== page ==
Asia family offices: Unfamiliar territory
The industrial backgrounds of family offices represent a strategic edge but also a potential hinderance to portfolio diversification. The same goes for principal-led governance structures
As Asia’s family offices increasingly shift trust and responsibility to professional managers and younger family members, private equity has helped them branch out beyond their core business experience. But this effect has its limits.
According to the Association of Family Offices in Asia (AFO), family offices in the region allocated 21% to private equity in 2020 versus a range around 10-15% only a few years ago, eroding the longstanding dominance of real estate to 24%. Sectoral diversification, however, has not developed as quickly. This is a key vulnerability given directs represent 39% of the average portfolio.
“The next generations are getting more decision-making power and they’re more active than the patriarchs in technology, new-economy trends and areas like impact and ESG that are driven by a lot of PR and media attention. But they are still staying fairly aligned with their core family businesses,” explains Eva Law, founder of AFO.
“While we’re seeing higher allocations to private equity, which helps diversify family office portfolios, most of the capital is going into minority investments. Direct deals continue to be more about familiar projects and running businesses, rather than managing a portfolio.”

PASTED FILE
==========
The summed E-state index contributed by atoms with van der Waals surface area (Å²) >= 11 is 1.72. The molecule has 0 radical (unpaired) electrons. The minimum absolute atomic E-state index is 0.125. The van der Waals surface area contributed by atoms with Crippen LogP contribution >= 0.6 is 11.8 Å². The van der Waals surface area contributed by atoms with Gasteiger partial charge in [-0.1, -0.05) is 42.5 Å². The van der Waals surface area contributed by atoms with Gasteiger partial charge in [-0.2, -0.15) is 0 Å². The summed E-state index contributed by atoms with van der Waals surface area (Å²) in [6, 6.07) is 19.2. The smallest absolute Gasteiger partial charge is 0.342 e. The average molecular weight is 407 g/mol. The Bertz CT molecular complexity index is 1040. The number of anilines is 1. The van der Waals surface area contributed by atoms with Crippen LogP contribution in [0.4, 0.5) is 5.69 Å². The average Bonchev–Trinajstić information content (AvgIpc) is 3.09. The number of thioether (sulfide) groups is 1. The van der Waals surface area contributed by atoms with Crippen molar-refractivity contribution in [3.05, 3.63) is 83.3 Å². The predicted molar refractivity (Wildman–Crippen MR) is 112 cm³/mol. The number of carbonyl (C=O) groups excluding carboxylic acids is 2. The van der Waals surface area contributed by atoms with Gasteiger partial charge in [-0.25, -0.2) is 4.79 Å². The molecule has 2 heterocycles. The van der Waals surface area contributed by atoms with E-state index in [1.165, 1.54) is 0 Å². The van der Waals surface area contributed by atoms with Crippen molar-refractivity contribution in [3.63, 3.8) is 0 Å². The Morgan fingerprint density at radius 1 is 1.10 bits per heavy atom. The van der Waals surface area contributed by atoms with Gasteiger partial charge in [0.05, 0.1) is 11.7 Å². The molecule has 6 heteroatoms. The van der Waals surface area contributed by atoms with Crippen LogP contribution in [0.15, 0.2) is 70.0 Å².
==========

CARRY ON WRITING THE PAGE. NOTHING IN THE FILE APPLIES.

The Family Office Association of Hong Kong (FOAHK) concurs with this assessment. More than half of family office private equity investments in its purview are thought to target technology. Directs by contrast continue to reflect the investors’ traditional focus industries – most typically real estate and manufacturing – for logical reasons around sourcing deals, identifying winners, and adding value.
The emergence of multi-family offices could bring diversity, especially since many of the newer family offices participating in the trend claim roots in a wider range of industrial fields. If this does lead to a pooling of ideas and opportunities from different sectors at the multi-family office level, participants are advised to be mindful of a tradeoff where improved wealth preservation can bring lower-than-expected returns.